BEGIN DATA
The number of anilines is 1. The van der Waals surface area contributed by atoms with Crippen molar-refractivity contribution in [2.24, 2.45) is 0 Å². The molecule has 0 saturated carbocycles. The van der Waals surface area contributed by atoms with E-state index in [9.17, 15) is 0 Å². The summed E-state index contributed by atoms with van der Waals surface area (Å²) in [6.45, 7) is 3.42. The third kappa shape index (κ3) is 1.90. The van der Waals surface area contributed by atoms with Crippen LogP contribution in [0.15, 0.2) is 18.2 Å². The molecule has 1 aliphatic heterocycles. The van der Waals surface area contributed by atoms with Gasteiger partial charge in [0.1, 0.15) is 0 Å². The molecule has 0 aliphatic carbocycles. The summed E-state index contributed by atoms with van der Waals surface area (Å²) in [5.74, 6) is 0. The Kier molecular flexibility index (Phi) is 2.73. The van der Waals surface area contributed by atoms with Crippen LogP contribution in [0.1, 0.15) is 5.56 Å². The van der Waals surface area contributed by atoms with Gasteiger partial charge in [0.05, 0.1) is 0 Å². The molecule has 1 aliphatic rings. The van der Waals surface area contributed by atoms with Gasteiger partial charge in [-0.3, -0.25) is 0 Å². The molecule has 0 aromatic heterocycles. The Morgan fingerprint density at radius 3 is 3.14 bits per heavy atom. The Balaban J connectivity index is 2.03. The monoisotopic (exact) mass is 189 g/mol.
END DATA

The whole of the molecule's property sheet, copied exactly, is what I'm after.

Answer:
The number of anilines is 1. The van der Waals surface area contributed by atoms with Crippen molar-refractivity contribution in [2.24, 2.45) is 0 Å². The molecule has 0 saturated carbocycles. The van der Waals surface area contributed by atoms with E-state index in [9.17, 15) is 0 Å². The summed E-state index contributed by atoms with van der Waals surface area (Å²) in [6.45, 7) is 3.42. The third kappa shape index (κ3) is 1.90. The van der Waals surface area contributed by atoms with Crippen LogP contribution in [0.15, 0.2) is 18.2 Å². The molecule has 1 aliphatic heterocycles. The van der Waals surface area contributed by atoms with Gasteiger partial charge in [0.1, 0.15) is 0 Å². The molecule has 0 aliphatic carbocycles. The summed E-state index contributed by atoms with van der Waals surface area (Å²) in [5.74, 6) is 0. The Kier molecular flexibility index (Phi) is 2.73. The van der Waals surface area contributed by atoms with Crippen LogP contribution in [0.1, 0.15) is 5.56 Å². The van der Waals surface area contributed by atoms with Gasteiger partial charge in [0.05, 0.1) is 0 Å². The molecule has 1 aliphatic rings. The van der Waals surface area contributed by atoms with Gasteiger partial charge in [-0.3, -0.25) is 0 Å². The molecule has 0 aromatic heterocycles. The Morgan fingerprint density at radius 3 is 3.14 bits per heavy atom. The Balaban J connectivity index is 2.03. The monoisotopic (exact) mass is 189 g/mol.